My “Beef” With Kosher Certification Agencies

I would like to present a somewhat opposing opinion on the matter.

Years ago, I was a vegan. In those days, it was super difficult to find something delicious to eat that was fully vegan. All the processed vegan food items in stores had ingredients lists that were super long, most of which were almost unpronounceable. The reason for many of these ingredients was to simulate as closely as possible the flavor of the real thing.

I always wondered why people who were interested in their fake sausages tasting just like the real thing not just go ahead and eat the real thing. It was probably easy for me to think and feel that way because I found the taste of processed pork products repugnant to my taste buds.

Being a vegan was not sustainable for me at that time, so I only stuck to it for about 1.5 years. I haven’t completely forgotten my vegan roots, and it integrates very well into my kosher diet; nevertheless, I will take a hard pass on the fake pork and imitation seafood no matter how many hechsher certifications they received.

I have nothing to say about anyone who chooses to eat these products. It is their choice, but perhaps too many people are relying on taste when it comes to keeping kosher rather than kedushah (holiness).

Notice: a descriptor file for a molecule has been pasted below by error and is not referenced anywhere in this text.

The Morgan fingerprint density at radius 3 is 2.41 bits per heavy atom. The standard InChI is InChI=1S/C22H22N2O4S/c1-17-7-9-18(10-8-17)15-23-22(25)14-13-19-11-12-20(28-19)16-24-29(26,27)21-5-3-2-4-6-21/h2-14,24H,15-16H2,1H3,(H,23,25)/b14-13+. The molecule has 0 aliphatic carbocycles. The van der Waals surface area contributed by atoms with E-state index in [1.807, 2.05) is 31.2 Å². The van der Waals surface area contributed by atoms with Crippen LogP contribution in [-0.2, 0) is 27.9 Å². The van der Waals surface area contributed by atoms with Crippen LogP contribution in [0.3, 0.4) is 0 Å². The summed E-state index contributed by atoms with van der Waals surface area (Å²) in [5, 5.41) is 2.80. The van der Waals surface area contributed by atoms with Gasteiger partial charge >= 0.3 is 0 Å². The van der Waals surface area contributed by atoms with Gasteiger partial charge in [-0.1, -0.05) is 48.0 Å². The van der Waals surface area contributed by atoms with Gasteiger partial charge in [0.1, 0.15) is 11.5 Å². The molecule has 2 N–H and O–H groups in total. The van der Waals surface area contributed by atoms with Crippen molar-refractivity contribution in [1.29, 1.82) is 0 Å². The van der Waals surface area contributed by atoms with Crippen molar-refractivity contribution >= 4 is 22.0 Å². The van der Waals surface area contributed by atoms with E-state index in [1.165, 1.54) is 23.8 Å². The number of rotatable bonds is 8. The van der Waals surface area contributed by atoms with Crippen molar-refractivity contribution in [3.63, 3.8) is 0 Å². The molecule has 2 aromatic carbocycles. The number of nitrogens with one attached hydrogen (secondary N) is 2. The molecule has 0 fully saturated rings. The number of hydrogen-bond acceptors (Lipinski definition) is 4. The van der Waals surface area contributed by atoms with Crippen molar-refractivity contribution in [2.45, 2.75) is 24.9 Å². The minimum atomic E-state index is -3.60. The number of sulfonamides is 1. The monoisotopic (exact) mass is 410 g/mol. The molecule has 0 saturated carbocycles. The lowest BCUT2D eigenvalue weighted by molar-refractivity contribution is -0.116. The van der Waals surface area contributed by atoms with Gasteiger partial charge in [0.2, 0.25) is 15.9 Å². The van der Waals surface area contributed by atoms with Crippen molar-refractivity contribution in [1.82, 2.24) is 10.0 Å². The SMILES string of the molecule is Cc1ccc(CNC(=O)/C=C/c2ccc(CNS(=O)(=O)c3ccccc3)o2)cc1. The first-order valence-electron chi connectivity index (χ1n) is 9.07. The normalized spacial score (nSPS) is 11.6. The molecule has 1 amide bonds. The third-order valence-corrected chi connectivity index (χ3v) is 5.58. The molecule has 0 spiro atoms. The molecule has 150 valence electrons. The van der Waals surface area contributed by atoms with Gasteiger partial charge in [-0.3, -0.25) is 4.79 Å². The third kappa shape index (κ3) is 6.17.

Here is the danger: once you get people to start liking the flavor, where does it end? How long will it take for some to decide that eating the real thing is okay? I am speaking of Jews. The Goyim, of course, can go ahead and eat whatever they want to satisfy their appetites, but to the Jew, food represents a way to maintain holiness.

Jewish Young Professional

Or perhaps I should say “My ‘plant-based meat substitute’ with Kosher Certification Agencies.” Photo by LikeMeat on Unsplash

Background

In Judaism, we have kosher dietary laws governing what we can and cannot eat. These are based on several places in the Torah and based a whole lot more on Rabbinic interpretation of the Torah text – which is how we get from “You shall not boil a kid in its mother’s milk” (Ex. 23:19;Ex. 34:26;Deut. 14:21) to requiring separate dishes and separate silverware for meat and for dairy. I am oversimplifying both the laws of kashrut and the derivation of halacha (Jewish law) a lot.

Now, if you want to ensure that everything you eat is kosher, there are essentially two ways you could do this. One option is to prepare everything yourself, from start to finish, to ensure that it’s done properly…

View original post 2,042 more words

2 responses to “My “Beef” With Kosher Certification Agencies”

  1. Thank you for the reblog and for sharing your thoughts. As someone who does eat kosher-certified imitation crab and kosher-certified imitation bacon, sausage, etc., it’s interesting for me to hear from the kosher consumers who are uncomfortable with these products, as it isn’t a mindset I personally identify with. I wrote a longer reply to your comment on my blog, but just wanted to say that I appreciate you for sharing.

    Like

    1. You make some very valid points. I appreciate your response. I also appreciate your perspective on the matter.

      Liked by 1 person

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